22 November 2016
“That the powerful play goes on, and you may contribute a verse.” Uncle Walt’s verse gets renewed life on stage in the millennial classic Dead Poets Society – an ode to nonconformity and self-expression in a world that vows to stamp out individualism in favor of conservative practicality. Despite its flaws, the film remains one of my favorites in large part due to Robin William’s warm portrayal of the inspiring teacher John Keating. As a general rule, I only watch Dead Poets movie by myself. Not because I am a movie-watching loner, mind you, but I have this deeply rooted fear that other people might judge me for jumping on my couch while shouting “Captain, my Captain” at the screen in solidarity with the characters at the end of the film.* The new stage play, written by the original film screenwriter Tom Schulman, echoes the themes of the movie and retains the most memorable lines from the film, but, unfortunately, the adaptation feels hollow and unfulfilling in many ways despite solid casting choices.
For those of you who have not been indoctrinated in the school of Keating, Dead Poets Society takes place in 1959 at Welton Academy, an all boys preparatory school where youngsters of largely upper class descent are molded into the doctors and lawyers and bankers of tomorrow. Infusing life into the stuffy establishment, Mr. John Keating is hired to teach English. He immediately encourages the boys to seize the day and make their lives extraordinary, following whatever passions may seize their souls rather than falling in line like societal lemmings. All of the boys are impacted by Keating’s teachings, willfully calling him “Oh Captain, my Captain” and reviving the Dead Poets Society – a late night poetry club that Keating started during his time at Welton.** Overachiever Neil Perry is particular empowered by Keating’s words. Despite his father’s wishes that Neil become a doctor, Neil lands a role in a local production of A Midsummer Night’s Dream. When his father discovers Neil’s impertinence, the results are heart-wrenching but only serve to reinforce Keating’s most important lesson: carpe diem.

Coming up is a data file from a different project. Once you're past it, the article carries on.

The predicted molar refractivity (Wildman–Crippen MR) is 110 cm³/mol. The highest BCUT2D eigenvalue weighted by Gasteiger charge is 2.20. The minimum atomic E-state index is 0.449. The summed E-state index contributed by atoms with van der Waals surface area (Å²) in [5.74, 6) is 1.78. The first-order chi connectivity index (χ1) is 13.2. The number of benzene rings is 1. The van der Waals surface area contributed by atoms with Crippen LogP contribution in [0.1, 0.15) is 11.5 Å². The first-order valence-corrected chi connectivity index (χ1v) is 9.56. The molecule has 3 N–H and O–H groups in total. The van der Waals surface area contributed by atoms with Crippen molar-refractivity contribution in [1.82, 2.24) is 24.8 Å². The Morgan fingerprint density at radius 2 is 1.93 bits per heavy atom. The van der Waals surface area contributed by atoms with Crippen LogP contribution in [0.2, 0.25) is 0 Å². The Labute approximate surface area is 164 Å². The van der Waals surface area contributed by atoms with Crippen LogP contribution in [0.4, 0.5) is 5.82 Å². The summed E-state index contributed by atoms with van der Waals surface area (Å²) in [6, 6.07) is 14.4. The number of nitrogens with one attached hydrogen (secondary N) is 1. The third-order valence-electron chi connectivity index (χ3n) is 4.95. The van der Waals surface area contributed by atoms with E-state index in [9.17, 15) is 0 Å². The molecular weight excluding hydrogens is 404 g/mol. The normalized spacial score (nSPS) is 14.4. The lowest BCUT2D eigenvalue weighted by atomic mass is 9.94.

For all its similarities to the film, Dead Poets Society feels like a CliffsNotes version of its predecessor. Gone are all of scenes that take place with family members and love interests outside of the hallowed halls of Welton and, while the relationship between the boys and Mr. Keating has always been the most compelling part of the story, removing these outside interactions has resulted in a lack of necessary character development for many of the boys. Their frustrations, angst and insecurities have no understandable foundation, which the writer attempts to rectify by adding dialogue between the boys to explain their motivations. Unfortunately, words are a poor substitution for action. Without the intermittent character developing scenes, nearly every scene is loaded with sentimental weight and overt messages of empowerment, which diminishes the impact of these moments. Additionally, while the staging moves the plot along swiftly, the transitions, which take very little time on the nearly bare set designed by Scott Pask, make the plot seem oddly fixed in a single location – failing to transport the audience to another space. Japhy Weideman’s lighting design is the only technical element that effectively alters the audience’s sense of space and time.